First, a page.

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Beyond the Bicentennial Conference: The Promise of Vincentian Higher Education

Thursday, February 16, 2017

Continuing the celebration of the 200th anniversary of the arrival of the first Vincentian missionaries to the United States, representatives from St. John’s University, DePaul University, and Niagara University came together to discuss the future of Vincentian higher education at a conference convened in New York City on November 11–12.

Entitled “Beyond the Bicentennial: The Promise of Vincentian Higher Education,” the meeting’s purpose was to explore the opportunities and challenges these institutions face in serving students in a rapidly changing world, while remaining faithful to their Catholic and Vincentian identities.

Opening the conference, His Eminence, Timothy Cardinal Dolan, 10th Archbishop of New York, “thanked almighty God for the gift of the Vincentians.” Notably, the Cardinal attended St. Louis Preparatory Seminary, which is run by the order.

Topics explored included managing the expectations of a diverse student body, identifying and marketing the distinctiveness of a Vincentian and Catholic education, as well as concerns about accessibility, affordability, and attainment for underserved and underrepresented communities. Speakers included Conrado “Bobby” Gempesaw, Ph.D., President of St. John’s University; Rev. James J. Maher, C. M., President of Niagara University, and Rev. Dennis H. Holtschneider, C.M., President of DePaul University. Other key participants were Rev. Robert Maloney, C.M., 23rd Superior General of the Congregation of the Mission (1992–2004); Rev. Kevin Creagh, C.M., Ed.D., Vice President for Mission, Vice President for International Affairs, Niagara University; Rev. Edward Udovic, C.M., Ph.D., Senior Executive for University Mission, DePaul University; and Rev. Bernard M. Tracey, C.M., M.Div., Executive Vice President for University Mission, St. John’s University.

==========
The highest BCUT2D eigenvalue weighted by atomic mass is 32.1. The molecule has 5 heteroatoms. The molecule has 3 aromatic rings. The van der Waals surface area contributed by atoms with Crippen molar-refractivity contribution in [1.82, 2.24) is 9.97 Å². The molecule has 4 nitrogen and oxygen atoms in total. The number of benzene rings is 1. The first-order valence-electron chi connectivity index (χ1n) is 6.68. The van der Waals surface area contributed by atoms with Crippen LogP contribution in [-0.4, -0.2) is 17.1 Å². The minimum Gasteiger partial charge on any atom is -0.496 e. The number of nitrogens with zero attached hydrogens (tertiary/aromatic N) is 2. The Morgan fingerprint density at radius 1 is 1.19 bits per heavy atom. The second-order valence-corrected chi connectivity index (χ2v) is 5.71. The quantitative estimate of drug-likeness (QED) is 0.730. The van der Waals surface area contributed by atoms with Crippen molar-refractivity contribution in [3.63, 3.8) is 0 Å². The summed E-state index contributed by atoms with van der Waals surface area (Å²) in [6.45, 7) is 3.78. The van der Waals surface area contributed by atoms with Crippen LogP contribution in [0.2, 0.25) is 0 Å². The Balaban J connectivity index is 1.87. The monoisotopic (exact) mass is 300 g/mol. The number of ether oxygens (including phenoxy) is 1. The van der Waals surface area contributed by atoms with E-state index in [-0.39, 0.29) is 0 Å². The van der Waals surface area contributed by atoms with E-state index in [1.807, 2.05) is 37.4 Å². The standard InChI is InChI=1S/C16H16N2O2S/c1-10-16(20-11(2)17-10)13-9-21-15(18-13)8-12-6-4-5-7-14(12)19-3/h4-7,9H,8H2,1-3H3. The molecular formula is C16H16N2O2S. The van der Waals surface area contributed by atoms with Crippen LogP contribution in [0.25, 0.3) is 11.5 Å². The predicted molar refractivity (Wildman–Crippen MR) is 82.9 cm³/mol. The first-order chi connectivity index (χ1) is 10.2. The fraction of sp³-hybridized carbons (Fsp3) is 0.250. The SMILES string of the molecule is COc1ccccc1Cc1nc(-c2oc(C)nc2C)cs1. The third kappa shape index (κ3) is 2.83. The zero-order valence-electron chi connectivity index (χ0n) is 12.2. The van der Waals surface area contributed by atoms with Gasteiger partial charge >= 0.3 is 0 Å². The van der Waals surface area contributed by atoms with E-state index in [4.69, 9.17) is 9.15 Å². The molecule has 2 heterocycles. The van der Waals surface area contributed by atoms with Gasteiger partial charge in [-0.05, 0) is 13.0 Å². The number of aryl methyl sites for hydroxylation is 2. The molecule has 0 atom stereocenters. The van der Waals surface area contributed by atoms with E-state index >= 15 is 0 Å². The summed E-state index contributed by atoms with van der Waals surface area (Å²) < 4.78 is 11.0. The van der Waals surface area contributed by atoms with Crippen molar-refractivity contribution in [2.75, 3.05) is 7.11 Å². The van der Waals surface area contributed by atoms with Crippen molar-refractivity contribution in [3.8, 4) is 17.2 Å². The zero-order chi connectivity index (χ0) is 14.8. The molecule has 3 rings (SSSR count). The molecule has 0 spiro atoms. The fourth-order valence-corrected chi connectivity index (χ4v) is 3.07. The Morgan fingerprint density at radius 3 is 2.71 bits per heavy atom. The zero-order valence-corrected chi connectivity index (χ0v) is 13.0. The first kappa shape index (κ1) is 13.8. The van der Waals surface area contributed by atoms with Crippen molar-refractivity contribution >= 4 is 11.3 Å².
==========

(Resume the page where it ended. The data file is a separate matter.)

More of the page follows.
The Very Rev. Tomaz Mavric, C.M., the newly elected Superior General of the Congregation of the Mission, also addressed the attendees. While thanking all for their contribution to the work of the Vincentians, he suggested, “It is not enough to teach job skills. Vincentian universities must prepare students to lead well-lived lives. The world needs more universities like St. John’s, DePaul, and Niagara to examine the causes of poverty and to work to implement solutions at the local, national, and international levels.”

In his homily at the closing Mass, the Most Rev. David M. O’Connell, C.M., J.C.D., Bishop of Trenton, said, “Vincentian universities are inspired by the charism of St. Vincent de Paul. Everything he preached and did and touched was motivated by a love for the poor and those in need.”

During the conference, Conrado “Bobby” Gempesaw, Ph.D., President of St. John’s, remarked on the importance of understanding the history and maintaining the values of a Vincentian education. “We all need to internalize the rich legacy of the Vincentian mission of education and service to the poor so that its impact will endure for the next 200 years or more.”